European Law, the European Arrest Warrant and Pre-Brexit Extradition
In the form of the European Arrest Warrant (EAW), EU law provides a simplified extradition procedure for the extradition of a suspect, including the own nationals, to other EU member states. Although the German Grundgesetz was amended as early as 2000, the possibility of extraditing the own citizens was not available until the EU framework decision on the European Arrest Warrant of June 13th 2002 (RbEuHb) simplified the extradition between member states. The EU framework decision was implemented in Germany at the national level with the EU Arrest Warrant Act, legally effective since 2006. The corresponding regulations are found in a separate section of the IRG (Law on International Mutual Assistance in Criminal Matters).
However, this does not mean that Germany needs to extradite its citizens to other EU member states in all cases. Any obstacles to extradition must always be considered. Such barriers prohibiting extradition exist, for example, if the person to be extradited is still a minor or has already been finally convicted of the offence on which the arrest warrant is based. In addition, other reasons can also lead to inadmissibility or entitle a person to challenge the extradition request.
Pre-Brexit, various extradition orders took place between the Federal Republic of Germany and the UK. These included cases involving the extradition of German citizens for criminal prosecution or execution. When the European Arrest Warrant was formally adopted into German law and Brexit, 18 German citizens were deported to the UK for various offences. The status of the United Kingdom is now changing with Brexit from an original EU member state to a “third country“.
The UK, Brexit and Third Country Status
With Brexit now being completed and the UK officially out of the EU, the UK has the third country status officially. This status will impact the UK in various business and legal areas, especially regarding the future intergovernmental EU projects. In extradition law, the EU exit has very significant consequences.
During the period between the notification of Article 50 TEU and the UK’s eventual exit, a case involving an extradition order of an Irish national from Ireland to the UK was involved. This extradition order was challenged because the potential penalty would continue after Brexit in the event of extradition. The European Court of Justice ruled that even with the notification of Article 50 TEU, the UK was still a member of the EU at that time. For this reason, the extradition order was carried out. However, now that the UK has officially left the European Union, there will be changes.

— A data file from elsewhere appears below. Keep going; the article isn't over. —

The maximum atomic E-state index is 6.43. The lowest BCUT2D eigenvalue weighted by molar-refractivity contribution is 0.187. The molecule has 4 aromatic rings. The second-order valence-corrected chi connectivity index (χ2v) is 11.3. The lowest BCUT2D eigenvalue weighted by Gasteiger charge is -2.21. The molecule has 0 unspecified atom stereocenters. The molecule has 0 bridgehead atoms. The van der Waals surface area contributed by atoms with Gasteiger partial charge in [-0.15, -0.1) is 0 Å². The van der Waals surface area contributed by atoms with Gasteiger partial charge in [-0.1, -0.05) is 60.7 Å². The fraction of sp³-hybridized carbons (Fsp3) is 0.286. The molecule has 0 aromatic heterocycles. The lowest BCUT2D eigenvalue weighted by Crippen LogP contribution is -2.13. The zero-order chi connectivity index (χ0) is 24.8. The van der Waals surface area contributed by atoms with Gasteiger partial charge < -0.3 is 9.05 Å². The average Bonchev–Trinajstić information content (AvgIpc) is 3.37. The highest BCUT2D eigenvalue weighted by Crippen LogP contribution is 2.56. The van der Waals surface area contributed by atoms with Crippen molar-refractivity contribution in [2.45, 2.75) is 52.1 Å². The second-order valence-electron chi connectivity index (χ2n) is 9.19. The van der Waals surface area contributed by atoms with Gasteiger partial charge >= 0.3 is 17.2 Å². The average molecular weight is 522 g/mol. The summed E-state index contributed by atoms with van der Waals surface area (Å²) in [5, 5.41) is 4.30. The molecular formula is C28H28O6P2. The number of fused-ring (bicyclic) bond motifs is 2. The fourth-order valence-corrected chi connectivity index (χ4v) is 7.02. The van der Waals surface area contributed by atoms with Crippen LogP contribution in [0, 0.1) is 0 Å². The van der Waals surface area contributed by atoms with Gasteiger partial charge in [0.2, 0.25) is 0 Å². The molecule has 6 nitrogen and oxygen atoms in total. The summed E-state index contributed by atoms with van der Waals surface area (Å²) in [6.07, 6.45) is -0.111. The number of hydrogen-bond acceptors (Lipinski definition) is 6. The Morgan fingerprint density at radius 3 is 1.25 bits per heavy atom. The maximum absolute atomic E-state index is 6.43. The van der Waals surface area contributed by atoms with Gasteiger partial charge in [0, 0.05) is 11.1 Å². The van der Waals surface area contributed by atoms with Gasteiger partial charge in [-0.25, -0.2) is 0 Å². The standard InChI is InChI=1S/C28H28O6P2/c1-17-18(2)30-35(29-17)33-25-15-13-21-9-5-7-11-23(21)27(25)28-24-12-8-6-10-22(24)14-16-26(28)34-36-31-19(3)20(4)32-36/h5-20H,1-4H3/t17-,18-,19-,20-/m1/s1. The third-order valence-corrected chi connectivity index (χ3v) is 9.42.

Germany has announced that in the wake of Brexit, it will not be extraditing its citizens to the UK. The grounds used for this decision are that the UK is no longer an EU member state. For the time being, this applies to the transitional period. Therefore, should a German citizen commit a crime in the UK and flee to Germany, Germany will no longer be legally obliged to send that citizen back to the UK. This point was highlighted earlier in the discussions, including in February 2019, when it looked like Brexit would happen the following month.
However, the Federal Republic of Germany is not the only country taking this step, as Austria and Slovenia have made similar announcements. These countries have stated to the European Commission that continuing as is in the wake of Brexit would violate their respective constitutions. Generally, countries can be reluctant to extradite their citizens, as seen in the Carlos Ghosn extradition case. Other EU countries have similar national laws preventing the extradition of their citizens to non-EU states.
The UK stated that they expect the member states to conduct the criminal proceedings themselves in response. German law does not prevent the state from taking on such a case. It only prevents them from extraditing the citizen to a third country. Should the UK and the EU reach a comprehensive extradition agreement, further developments may be on this front.
It should be noted that the constitutional protection provided by Grundgesetz according to Article 16 (2) only applies to German citizens, and therefore other EU citizens are omitted. Consequently, British nationals also do not fall within this scope of protection – neither before nor after Brexit. Thus, Germany will be entitled to extradite non-German citizens to the UK even after the EU exit, provided that the UK correctly complies with the requirements of an extradition procedure based on the rule of law.
When it comes to issues around extradition law, look no further than Schlun & Elseven Rechtsanwälte PartG. At Schlun & Elseven, our extradition law team has already provided assistance and successful representation to clients in all kinds of cases. We assist our clients worldwide from our Cologne, Düsseldorf and Aachen offices and our conference rooms in Berlin, Stuttgart, Hamburg, Frankfurt and Munich. Our lawyers can also travel abroad to meet clients and gather evidence if required. Contact us today if you need assistance in any issues relating to extradition law.
Our team of lawyers is ready to deal with every change the post-Brexit world will bring. In extradition law and other legal areas, you can rely on us to provide the advice you need.